“Next year,” the words tumbled out. “Next year I will celebrate them, all the full moons.”
We were walking down the main street of Old Town Alexandria, full of Spanish tapas. Crossing before the fountain, lit from below and still crawling with couples and children despite the winter chill, I looked up at the waning moon and felt a pang that I had not, again, done anything for the full moon on Friday night.
Full moons have always been hit or miss with me. With my university Pagan group, we celebrated full moons in ritual but being inside and in the middle of an academic building, it felt hollow and useless. My sophomore year, I remember sitting with a few other Pagans, before my uni Pagan group came to be, and our organizer asking us what we did for full moons. I remember sitting there, shrugging a bit, and answering “Not much.” It has always been my practice to nod graciously, say hello, and gaze at the moon for a time. Full moons tend to get a bad rap, I’ve found. They seem to be more fluffy to mid-grade practitioners, unnecessary to anyone but the newbies. But before I began this crooked, Pagan path, I remember staying up late and watching the moon, feeling its pull, its tug, and remembering the lore I’d picked up on the moon, on Artemis and on Diana, on lunacy and on tidal forces.
So as we crossed before the fountain, I felt the words come unbidden, a promise of next year cross my lips.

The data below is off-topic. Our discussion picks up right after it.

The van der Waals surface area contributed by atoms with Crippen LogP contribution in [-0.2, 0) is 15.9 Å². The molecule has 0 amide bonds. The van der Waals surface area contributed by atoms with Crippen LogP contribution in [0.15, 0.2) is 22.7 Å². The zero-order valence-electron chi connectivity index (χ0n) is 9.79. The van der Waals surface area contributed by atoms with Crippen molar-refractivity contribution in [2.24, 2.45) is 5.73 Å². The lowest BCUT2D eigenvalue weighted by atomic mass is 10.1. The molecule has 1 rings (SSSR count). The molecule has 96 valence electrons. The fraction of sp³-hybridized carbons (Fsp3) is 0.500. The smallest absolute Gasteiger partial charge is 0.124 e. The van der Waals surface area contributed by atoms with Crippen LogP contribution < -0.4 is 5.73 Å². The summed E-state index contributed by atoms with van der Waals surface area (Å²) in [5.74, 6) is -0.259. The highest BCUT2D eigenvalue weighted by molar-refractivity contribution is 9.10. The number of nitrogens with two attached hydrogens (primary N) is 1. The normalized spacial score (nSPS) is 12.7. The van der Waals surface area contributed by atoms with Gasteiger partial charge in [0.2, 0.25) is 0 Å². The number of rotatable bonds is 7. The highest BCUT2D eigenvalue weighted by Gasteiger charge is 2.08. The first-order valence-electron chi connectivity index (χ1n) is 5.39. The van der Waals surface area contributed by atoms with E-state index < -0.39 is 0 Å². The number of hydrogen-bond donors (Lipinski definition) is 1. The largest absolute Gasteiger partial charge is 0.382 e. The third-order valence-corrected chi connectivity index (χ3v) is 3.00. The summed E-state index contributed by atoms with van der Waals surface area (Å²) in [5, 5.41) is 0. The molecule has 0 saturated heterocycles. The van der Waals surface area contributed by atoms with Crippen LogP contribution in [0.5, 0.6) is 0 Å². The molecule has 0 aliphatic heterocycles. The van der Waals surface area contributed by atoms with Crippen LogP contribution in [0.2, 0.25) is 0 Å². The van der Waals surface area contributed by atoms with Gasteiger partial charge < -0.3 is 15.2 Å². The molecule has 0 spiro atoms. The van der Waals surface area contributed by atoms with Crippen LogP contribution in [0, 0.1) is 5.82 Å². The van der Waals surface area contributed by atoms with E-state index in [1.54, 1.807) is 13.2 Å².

We walked through Old Town, down King Street toward the river. The rains of late have flooded the small path of road but the tide had receded, revealing more of the road than when we left, allowing patrons of the Thai restaurant and the Starbucks near the Torpedo Factory to sit outside and enjoy the moonlit river and street. We turned right before the Starbucks and went down to the small park near the river, the sounds of music leading us to water. There, we sat, enjoying the relative quiet on the benches near the river, the only sounds the lapping of the river against the dock, the soft strains of Spanish music from a nearby riverboat, and the callings of bar patrons in the distance.
The Potomac is a wide river, separating Virginia and DC as far as the district goes. I sat on that bench, staring across the water, enjoying the sight of rippling light along its front. Here, close to the ocean, the river is rather still, without the powerful current you can find further inland. We sat for awhile, cuddled on a bench, watching the water with its late night riverboats crossing. I reached out, trying to feel for something in the water, the spirit of the river, but fell short.
For now, it lays quiet, but I hope we can meet someday.